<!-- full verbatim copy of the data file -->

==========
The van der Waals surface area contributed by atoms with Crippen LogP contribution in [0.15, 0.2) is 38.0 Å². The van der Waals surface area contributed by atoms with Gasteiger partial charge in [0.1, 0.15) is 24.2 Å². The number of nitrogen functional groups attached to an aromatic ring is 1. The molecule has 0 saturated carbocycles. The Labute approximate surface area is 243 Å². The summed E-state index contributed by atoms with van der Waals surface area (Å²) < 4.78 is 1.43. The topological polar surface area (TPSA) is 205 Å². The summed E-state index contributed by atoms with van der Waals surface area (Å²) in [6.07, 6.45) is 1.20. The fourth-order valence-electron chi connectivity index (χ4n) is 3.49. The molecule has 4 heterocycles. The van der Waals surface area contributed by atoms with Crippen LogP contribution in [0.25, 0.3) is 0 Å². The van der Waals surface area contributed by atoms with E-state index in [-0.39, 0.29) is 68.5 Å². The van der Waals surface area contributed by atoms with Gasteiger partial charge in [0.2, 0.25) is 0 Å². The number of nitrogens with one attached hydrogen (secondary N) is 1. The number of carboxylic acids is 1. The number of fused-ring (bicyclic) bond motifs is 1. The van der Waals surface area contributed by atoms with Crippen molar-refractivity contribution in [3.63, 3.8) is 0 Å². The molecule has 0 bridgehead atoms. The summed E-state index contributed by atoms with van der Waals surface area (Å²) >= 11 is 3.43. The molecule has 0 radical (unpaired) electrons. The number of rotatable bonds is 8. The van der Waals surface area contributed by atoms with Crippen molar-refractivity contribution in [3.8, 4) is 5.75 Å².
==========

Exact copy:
The van der Waals surface area contributed by atoms with Crippen LogP contribution in [0.15, 0.2) is 38.0 Å². The van der Waals surface area contributed by atoms with Gasteiger partial charge in [0.1, 0.15) is 24.2 Å². The number of nitrogen functional groups attached to an aromatic ring is 1. The molecule has 0 saturated carbocycles. The Labute approximate surface area is 243 Å². The summed E-state index contributed by atoms with van der Waals surface area (Å²) < 4.78 is 1.43. The topological polar surface area (TPSA) is 205 Å². The summed E-state index contributed by atoms with van der Waals surface area (Å²) in [6.07, 6.45) is 1.20. The fourth-order valence-electron chi connectivity index (χ4n) is 3.49. The molecule has 4 heterocycles. The van der Waals surface area contributed by atoms with Crippen LogP contribution in [0.25, 0.3) is 0 Å². The van der Waals surface area contributed by atoms with E-state index in [-0.39, 0.29) is 68.5 Å². The van der Waals surface area contributed by atoms with Gasteiger partial charge in [0.2, 0.25) is 0 Å². The number of nitrogens with one attached hydrogen (secondary N) is 1. The number of carboxylic acids is 1. The number of fused-ring (bicyclic) bond motifs is 1. The van der Waals surface area contributed by atoms with Crippen molar-refractivity contribution in [3.63, 3.8) is 0 Å². The molecule has 0 bridgehead atoms. The summed E-state index contributed by atoms with van der Waals surface area (Å²) >= 11 is 3.43. The molecule has 0 radical (unpaired) electrons. The number of rotatable bonds is 8. The van der Waals surface area contributed by atoms with Crippen molar-refractivity contribution in [3.8, 4) is 5.75 Å².